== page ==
What’s the car like to drive? This is a long story, but you did ask. First off, it’s hot. And heavy. And loud. And all in a very, very good way.

To start the car when it’s cold is a bit of a production. The ECU is a bit primitive, so you have to teach it what closed and wide-open throttle looks like each time you turn the master-switch on. It goes like this: switch master on, hold throttle wide open, turn ignition on and off three times, turn ignition back to on position and hold throttle wide open for a 15-count, release throttle for another 15-count, apply slight throttle and press the starter button. It usually barks right to life if it’s warm, but takes a bit of cranking if it’s cold or hasn’t been run in a while.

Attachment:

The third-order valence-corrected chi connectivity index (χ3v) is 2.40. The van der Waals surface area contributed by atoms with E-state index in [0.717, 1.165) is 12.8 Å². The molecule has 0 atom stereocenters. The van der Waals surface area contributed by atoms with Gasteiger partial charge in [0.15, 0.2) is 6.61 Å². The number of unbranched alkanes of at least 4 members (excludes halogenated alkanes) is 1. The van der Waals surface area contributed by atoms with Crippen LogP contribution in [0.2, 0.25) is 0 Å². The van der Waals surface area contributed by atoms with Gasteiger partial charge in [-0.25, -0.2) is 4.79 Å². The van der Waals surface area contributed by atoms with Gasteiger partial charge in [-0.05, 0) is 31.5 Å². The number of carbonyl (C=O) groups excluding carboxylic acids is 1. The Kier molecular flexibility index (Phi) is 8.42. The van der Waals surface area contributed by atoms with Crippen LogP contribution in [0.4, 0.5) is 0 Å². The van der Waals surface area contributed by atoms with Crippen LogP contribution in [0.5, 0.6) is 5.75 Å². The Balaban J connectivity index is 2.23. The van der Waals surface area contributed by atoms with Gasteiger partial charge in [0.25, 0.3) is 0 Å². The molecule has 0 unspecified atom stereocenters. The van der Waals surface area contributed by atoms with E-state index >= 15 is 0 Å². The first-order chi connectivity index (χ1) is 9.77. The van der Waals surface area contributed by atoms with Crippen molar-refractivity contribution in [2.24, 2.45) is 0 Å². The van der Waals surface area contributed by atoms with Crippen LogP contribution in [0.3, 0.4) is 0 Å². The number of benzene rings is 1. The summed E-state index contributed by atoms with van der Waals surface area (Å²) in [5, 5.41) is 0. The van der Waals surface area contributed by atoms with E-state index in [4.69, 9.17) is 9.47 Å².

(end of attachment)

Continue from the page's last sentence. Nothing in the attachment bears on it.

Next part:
Once you’re underway, make sure to get the tires thoroughly warm. With the short wheelbase, it’ll swap ends on you in the blink of an eye on cold tires, and with very limited steering lock, it’s all-but impossible to catch it. Once the tires are warm, you can start pushing, and the grip levels are huge.

It’s a dog-ring gearbox, so you just lift about halfway off the throttle to change up through the gears, no clutch. With first gear offset to the left, second through fifth are in what would usually be the standard 1-4 H-pattern, meaning it’s hard to miss the gears you use most. I don’t use first on the track, because all it does is spin the rear wheels. I use the clutch on the way down the box — I never skip gears — mostly as a matter of timing. You still have to match revs to get it in gear though.